Dear Cozy: My daughter will be 10 at the end of this month and I want to start teaching her to care for her hair. I have on occasion let her rinse her deep conditioner out while she was in the shower (actually once ) and she has been begging to keep doing every since. So my question is 10 to young? I will of course be assisting her, and I'm not sure that I would actually let her do her weekly co-washes alone, but maybe rinsing her DT's and showing her how to detangle.
A: I think it's wonderful that she wants to take an active role in her grooming, and by all means you should allow it! There's no reason that you can't do a quick check when she's finished, just to be sure she rinsed thoroughly. I would seize the moment and take this opportunity to teach her about proper grooming. Enjoy — this is special time between a mother and a daughter that you will both remember for the rest of your lives!
Dear Cozy: My daughter is 2 and has curly, wavy and even some hair that seems straight. Almost her entire canopy is straight/wavy but her hair underneath is very curly. I really have no idea where the straight hair came from, but there it is! Anyway, she is due for a trim soon and I was debating whether to let them give her bangs. It isn't something I've ever thought about before, as I haven't had bangs since I was a teenager in the 80s, but a few people have mentioned that she would look cute with them.
I get her hair trimmed every few months so the ends stay healthy, but am letting it grow out so I ask them not to cut more than 1/4" off at a time (unfortunately, the last person who cut her hair cut off way too much and now it's back to the length it was 6 months ago--UGH). With her curl/wave pattern being something I have no experience with, I don't really know what would be a good cut for her. So I just have the ends trimmed and that's it.
A: It's difficult to make a recommendation as to a hairstyle without actually seeing her hair, but I do have some advice. First, you should know that a variety of hair types is quite common for young children. This is because baby hair is growing out and new hair is growing in. Very often, children's hair type changes as they age (same with adults). My guess is that the "newer" hair growth, is likely to be the way her hair will be for the near future. A great option that is very in-style right now is side bangs. You can see on TV and in the movies that it's the new, hot style. It's not as drastic as cutting bangs, as they are longer and not as blunt and thus easier to grow in if you aren't happy with it.
Dear Cozy: I need to find some products that might work for my 3-year-old daughter. I don't know what is worse — the summer with the pool or the winter with the heat on. I have stopped shampooing and have been braiding to keep it so it doesn't mat up. What's your routine? From shampoo and product to second day hair? What leave-in should I use. I haven't been using any. Suggestions... I am open and willing for anything right now.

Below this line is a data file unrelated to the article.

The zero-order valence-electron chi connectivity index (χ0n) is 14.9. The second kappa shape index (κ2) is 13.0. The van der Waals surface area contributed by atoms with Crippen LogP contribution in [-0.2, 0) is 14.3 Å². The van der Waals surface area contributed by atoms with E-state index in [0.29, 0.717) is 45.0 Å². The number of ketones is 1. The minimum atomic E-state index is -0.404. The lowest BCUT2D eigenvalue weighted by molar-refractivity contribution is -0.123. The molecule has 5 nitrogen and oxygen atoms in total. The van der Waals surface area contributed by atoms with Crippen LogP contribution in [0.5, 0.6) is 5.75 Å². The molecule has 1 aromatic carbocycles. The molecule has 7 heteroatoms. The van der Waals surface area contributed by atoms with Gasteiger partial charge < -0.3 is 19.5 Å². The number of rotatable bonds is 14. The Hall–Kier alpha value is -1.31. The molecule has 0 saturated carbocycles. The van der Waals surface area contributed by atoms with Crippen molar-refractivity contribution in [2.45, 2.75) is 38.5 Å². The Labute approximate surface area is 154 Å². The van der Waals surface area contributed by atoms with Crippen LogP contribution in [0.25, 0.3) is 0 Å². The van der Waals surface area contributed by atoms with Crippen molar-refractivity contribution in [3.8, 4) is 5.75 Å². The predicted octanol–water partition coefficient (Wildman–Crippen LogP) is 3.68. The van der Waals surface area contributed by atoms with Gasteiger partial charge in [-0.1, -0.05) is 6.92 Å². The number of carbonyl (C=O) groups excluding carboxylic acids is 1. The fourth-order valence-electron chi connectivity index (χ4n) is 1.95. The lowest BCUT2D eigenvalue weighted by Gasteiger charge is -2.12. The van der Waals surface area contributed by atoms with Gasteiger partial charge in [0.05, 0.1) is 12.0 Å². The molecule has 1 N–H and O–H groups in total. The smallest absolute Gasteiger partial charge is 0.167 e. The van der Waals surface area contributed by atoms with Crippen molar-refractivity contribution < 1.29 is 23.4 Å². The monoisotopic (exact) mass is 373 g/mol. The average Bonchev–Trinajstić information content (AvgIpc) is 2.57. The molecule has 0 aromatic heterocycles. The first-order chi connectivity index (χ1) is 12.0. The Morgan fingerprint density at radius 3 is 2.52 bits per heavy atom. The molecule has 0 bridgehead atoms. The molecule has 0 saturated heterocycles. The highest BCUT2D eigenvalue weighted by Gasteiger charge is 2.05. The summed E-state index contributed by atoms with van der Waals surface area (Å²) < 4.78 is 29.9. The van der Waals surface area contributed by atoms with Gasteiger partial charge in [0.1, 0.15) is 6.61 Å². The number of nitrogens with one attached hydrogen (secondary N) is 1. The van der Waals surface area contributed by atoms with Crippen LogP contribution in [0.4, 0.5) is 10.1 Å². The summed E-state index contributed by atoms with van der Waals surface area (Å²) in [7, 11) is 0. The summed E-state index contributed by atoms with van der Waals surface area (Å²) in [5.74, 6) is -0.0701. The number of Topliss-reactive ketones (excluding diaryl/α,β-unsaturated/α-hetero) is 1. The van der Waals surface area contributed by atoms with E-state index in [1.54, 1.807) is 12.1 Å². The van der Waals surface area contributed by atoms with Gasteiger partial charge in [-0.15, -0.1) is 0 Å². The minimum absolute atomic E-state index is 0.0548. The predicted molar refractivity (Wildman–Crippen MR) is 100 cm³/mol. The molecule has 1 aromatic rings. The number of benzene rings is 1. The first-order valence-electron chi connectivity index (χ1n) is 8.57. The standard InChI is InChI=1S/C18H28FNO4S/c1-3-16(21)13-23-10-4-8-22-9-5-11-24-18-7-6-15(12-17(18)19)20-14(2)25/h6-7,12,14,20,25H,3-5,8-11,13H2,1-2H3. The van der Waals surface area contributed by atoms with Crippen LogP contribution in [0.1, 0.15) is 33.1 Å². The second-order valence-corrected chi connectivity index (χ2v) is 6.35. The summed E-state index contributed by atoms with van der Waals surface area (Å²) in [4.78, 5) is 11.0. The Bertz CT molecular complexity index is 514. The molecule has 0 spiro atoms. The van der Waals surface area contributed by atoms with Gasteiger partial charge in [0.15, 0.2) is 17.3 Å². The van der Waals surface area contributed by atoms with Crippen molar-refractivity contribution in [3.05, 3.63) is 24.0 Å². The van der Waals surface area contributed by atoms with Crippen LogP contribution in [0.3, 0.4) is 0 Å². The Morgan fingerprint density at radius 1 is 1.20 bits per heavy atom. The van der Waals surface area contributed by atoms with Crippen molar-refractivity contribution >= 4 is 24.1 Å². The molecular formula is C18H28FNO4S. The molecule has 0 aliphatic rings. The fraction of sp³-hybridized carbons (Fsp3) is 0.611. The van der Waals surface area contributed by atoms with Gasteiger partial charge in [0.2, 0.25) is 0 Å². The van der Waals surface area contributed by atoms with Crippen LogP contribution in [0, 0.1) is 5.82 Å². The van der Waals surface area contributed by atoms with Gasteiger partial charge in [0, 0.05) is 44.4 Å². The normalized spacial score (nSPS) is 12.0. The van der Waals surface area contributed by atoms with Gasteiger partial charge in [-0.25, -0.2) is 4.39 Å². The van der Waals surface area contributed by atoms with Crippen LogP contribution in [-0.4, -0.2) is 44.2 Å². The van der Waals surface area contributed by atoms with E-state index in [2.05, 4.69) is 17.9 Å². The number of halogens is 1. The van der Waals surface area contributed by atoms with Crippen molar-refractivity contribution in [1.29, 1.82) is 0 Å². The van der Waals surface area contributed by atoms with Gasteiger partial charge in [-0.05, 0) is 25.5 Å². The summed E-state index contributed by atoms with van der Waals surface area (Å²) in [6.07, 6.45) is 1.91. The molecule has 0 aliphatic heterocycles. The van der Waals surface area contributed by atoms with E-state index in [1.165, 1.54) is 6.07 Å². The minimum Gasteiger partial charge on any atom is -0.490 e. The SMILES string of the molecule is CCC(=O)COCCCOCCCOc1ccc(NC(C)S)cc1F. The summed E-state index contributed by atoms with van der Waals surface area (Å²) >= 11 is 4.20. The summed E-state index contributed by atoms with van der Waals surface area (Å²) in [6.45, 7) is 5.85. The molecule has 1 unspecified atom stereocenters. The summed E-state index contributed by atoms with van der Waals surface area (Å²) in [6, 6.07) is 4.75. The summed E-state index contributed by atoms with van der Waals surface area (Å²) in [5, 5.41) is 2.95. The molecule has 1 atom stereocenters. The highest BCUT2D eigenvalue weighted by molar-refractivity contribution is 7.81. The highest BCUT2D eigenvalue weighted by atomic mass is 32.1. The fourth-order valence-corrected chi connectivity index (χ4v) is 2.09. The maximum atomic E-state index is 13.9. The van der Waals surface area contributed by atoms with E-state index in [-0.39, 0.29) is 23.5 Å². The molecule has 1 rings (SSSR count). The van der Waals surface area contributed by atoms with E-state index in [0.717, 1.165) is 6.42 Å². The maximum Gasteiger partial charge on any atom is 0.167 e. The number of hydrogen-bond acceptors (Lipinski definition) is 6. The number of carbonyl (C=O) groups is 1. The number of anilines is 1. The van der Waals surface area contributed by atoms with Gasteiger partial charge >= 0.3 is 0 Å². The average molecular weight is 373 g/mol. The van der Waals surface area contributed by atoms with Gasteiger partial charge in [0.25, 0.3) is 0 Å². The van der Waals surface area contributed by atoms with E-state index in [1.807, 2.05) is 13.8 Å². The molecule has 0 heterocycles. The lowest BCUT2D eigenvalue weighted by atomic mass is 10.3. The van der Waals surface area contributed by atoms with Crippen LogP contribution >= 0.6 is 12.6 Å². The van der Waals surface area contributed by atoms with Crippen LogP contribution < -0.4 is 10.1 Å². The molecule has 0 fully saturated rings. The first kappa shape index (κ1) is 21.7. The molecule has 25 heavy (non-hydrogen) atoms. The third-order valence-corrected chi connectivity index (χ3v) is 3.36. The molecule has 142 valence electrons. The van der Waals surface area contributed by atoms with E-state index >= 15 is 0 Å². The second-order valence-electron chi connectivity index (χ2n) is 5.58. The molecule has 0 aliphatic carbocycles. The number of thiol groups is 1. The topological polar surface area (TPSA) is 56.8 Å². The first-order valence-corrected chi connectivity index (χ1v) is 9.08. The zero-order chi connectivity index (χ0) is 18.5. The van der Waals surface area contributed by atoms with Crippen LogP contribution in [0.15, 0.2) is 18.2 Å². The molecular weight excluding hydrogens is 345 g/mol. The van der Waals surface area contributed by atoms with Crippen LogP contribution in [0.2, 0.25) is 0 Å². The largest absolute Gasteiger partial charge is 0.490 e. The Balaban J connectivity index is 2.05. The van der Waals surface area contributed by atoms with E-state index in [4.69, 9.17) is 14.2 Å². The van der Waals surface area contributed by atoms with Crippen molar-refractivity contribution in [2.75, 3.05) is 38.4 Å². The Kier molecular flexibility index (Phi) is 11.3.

A: I definitely recommend using products that are formulated specifically for children’s hair. You are absolutely right, it’s hard to say which is harder on your hair—summer or winter?! So Cozy Hair Care for Children has products that will address all of your child’s needs. Try the Green Apple Swimmer’s Shampoo in the summer and the Sweet Strawberry Conditioner in the winter. Use the Fruity Delight Detangler & Leave-In Conditioner all year round. Sleeping with a loose braid or pony will help prevent matting, but for heavy duty detangler, try combing out her hair with a wide-toothed comb in the tub with So Cozy Lucky Lime PreDetangling Cream.
Dear Cozy: My daughter will soon be 6 yearss old and she is starting to lose her curls. I just started the shampoo free method one month ago. She is still losing curl definition in the back by the end of the day. She also has back-of-hair frizz. I figure hair weight may be an issue. She is a 2b, 2c, 3a parts with thick medium/coarse hair. She use to be 3a-3b. Her last hair cut almost left the back in a barely 2a, with loss of ringlets even in the nape area. Ideas?
A: There are 2 possibilities as to what’s going on with your daughter’s hair. The first possibility is that her haircut is lacking layers, which means it’s weighing down her curls. The more likely possibility however, is that her hair texture is changing and she won’t be a curly girl for much longer. It’s quite common for a child’s hair type to change as they get older, which is usually much harder for parents to face than the kids!